Screening criteria is always important. You should always be following your screening criteria every time you process an application or talk to a prospect. But nowadays I find myself pontificating more and more about screening criteria on investor forums. Why? Because in the midst of these eviction moratoriums and other restrictions, our screening criteria now is our most important line of defense.
One of the things that has fundamentally changed for us is how much weight and significance we place on our screening process. In a way we have tightened our screening criteria. Now this isn’t to say it was loose and wild before, because it certainly wasn’t. We’ve made small tweaks that have made the difference in what applications are accepted and what ones are not.
I’m not going to go into specifics in our screening criteria because what is permissible for us here in Wisconsin can be vastly different than what you can do in other states. Even your county or city can have a say in what is legal for screening criteria. This is more to get you thinking about your own screening criteria and pondering how you can make it more ironclad to get the tenant you want for you unit.
I should stop and say that of course with a more stringent screening criteria you may face a slightly longer vacancy BUT would you rather have it sit an extra 3 weeks for a highly vetted tenant versus roll the dice and possibly get stuck with a tenant who can’t pay in a city where judges aren’t giving evictions of any form the light of day?
#1 Consider Adjusting Your Credit Score Parameters
Our screening criteria uses credit score as one of the main determining factors. One of the ways you can help reinforce your first line of defense right now is shore up your credit score requirements. Increase your minimum score requirement. What class of property you are renting out will play into how much you might want to adjust the bottom score. Consider a tiered credit score system where a credit score in this range is X% of deposit more. Tier systems usually have the denial score, 2 middle tiers with additional deposit, and the top tier which is standard accept.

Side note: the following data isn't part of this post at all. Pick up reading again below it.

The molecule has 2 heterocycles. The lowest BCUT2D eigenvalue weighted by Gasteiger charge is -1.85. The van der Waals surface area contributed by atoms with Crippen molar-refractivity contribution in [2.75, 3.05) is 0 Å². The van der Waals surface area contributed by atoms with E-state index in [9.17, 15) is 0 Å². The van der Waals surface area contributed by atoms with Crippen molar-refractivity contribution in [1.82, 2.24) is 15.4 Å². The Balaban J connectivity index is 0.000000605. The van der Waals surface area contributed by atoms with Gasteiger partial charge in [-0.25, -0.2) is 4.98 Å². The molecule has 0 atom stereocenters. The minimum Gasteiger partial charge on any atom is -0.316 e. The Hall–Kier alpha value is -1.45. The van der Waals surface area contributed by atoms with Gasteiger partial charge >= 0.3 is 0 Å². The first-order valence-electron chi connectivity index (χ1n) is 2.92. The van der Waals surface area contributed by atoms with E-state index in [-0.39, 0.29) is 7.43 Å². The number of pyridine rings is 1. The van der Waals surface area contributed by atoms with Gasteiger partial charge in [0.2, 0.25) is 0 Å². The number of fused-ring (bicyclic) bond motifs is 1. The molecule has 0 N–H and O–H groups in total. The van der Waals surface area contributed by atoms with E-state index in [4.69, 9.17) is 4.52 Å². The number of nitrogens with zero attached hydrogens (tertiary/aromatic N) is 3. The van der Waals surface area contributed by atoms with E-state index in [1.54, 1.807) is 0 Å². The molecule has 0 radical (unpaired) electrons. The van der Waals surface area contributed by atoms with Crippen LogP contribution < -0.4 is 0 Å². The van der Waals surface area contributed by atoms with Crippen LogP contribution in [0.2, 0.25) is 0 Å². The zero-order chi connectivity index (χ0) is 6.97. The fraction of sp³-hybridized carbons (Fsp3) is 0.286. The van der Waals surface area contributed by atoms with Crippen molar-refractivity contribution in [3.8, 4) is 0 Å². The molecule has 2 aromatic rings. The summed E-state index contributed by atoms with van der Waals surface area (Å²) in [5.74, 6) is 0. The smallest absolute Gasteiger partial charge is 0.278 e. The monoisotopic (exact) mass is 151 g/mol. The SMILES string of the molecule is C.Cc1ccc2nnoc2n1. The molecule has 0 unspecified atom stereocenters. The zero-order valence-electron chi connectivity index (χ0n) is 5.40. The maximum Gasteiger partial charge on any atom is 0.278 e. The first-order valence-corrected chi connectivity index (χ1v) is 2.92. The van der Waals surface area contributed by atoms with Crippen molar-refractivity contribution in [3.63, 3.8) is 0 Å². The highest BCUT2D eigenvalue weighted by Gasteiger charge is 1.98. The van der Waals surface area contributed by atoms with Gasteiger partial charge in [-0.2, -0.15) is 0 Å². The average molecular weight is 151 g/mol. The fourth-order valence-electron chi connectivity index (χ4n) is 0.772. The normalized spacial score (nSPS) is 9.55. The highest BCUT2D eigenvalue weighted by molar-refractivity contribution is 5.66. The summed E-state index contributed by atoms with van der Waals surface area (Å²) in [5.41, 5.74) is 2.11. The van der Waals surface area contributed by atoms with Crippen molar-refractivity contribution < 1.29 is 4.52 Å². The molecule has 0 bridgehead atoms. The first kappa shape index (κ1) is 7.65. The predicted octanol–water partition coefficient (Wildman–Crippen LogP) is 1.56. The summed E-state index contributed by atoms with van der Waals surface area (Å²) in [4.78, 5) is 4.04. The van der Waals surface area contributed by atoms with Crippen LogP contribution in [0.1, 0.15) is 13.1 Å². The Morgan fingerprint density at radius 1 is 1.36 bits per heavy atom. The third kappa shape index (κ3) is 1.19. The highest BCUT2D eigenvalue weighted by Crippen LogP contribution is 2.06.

#2 Collect First, Last, and Security Deposit
This is something I have personally never done yet it is a practice that is used a lot by large complexes or bigger rental owners sometimes. You may have heard the term “first and last month’s rent” from a renter when they are inquiring about move-in terms. That is different. (I also could go on a separate rant about why this turn of phrase is horrible.) In this equation we are collecting the first month, the last month as well as the standard deposit. (CAUTION: Check your state statutes on how you are permitted to record this. Some states won’t allow you hold future rent payments so you may have to refer to it as a security deposit in your records and possibly your ad as well.)
Now if you think this is crazy because “the economy is rough and people don’t have savings”. Numerous banks are pointing to a record high of savings in their bank accounts. Also, when the economy is rough that is when you want to protect your investment the most.
#3 Get Those Employer References
I prefer employer references over rental verifications any day of the week. A landlord or management company may have a vested interest in embellishing the facts to get rid of their not so great tenant. Employer references rarely have anything at stake in their report on an employee in a screening process. Throw in a question like “Is there any reason this person may not be employed by the company in ____ months?” Place more weight on the employer’s reference than a stellar rental verification.
#4 Stick Your Criteria Like Glue
Now is not the time to make exceptions to your screening criteria. You set those parameters for a reason. They are meant to help you locate the ideal tenant for your property. Why during uncertain times would you suddenly view the document as guidelines? During tough times is when you should look at your screening criteria as iron clad. It’s what you created to bring you the tenant you wanted to rent to in the first place. Don’t get desperate and lessen that criteria. (Not to mention getting flexible with your criteria may cause Fair Housing issues.)